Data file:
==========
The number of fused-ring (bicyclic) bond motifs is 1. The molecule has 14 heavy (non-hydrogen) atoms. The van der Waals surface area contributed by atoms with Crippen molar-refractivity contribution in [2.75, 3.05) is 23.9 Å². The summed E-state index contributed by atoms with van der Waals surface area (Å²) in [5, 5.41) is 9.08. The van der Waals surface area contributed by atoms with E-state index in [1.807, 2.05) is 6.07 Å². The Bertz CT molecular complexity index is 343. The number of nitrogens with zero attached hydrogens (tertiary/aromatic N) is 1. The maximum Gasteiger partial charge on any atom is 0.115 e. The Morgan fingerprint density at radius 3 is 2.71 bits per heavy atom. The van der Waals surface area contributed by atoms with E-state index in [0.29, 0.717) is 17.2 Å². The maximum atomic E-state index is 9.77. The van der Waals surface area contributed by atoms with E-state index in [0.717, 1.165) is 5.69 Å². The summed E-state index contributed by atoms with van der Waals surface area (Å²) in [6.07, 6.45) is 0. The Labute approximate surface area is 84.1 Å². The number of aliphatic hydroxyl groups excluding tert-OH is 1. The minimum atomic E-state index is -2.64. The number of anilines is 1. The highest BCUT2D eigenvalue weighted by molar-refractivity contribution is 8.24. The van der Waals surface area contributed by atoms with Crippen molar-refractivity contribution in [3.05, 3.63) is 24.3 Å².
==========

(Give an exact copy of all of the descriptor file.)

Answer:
The number of fused-ring (bicyclic) bond motifs is 1. The molecule has 14 heavy (non-hydrogen) atoms. The van der Waals surface area contributed by atoms with Crippen molar-refractivity contribution in [2.75, 3.05) is 23.9 Å². The summed E-state index contributed by atoms with van der Waals surface area (Å²) in [5, 5.41) is 9.08. The van der Waals surface area contributed by atoms with E-state index in [1.807, 2.05) is 6.07 Å². The Bertz CT molecular complexity index is 343. The number of nitrogens with zero attached hydrogens (tertiary/aromatic N) is 1. The maximum Gasteiger partial charge on any atom is 0.115 e. The Morgan fingerprint density at radius 3 is 2.71 bits per heavy atom. The van der Waals surface area contributed by atoms with E-state index in [0.29, 0.717) is 17.2 Å². The maximum atomic E-state index is 9.77. The van der Waals surface area contributed by atoms with E-state index in [0.717, 1.165) is 5.69 Å². The summed E-state index contributed by atoms with van der Waals surface area (Å²) in [6.07, 6.45) is 0. The Labute approximate surface area is 84.1 Å². The number of aliphatic hydroxyl groups excluding tert-OH is 1. The minimum atomic E-state index is -2.64. The number of anilines is 1. The highest BCUT2D eigenvalue weighted by molar-refractivity contribution is 8.24. The van der Waals surface area contributed by atoms with Crippen molar-refractivity contribution in [3.05, 3.63) is 24.3 Å².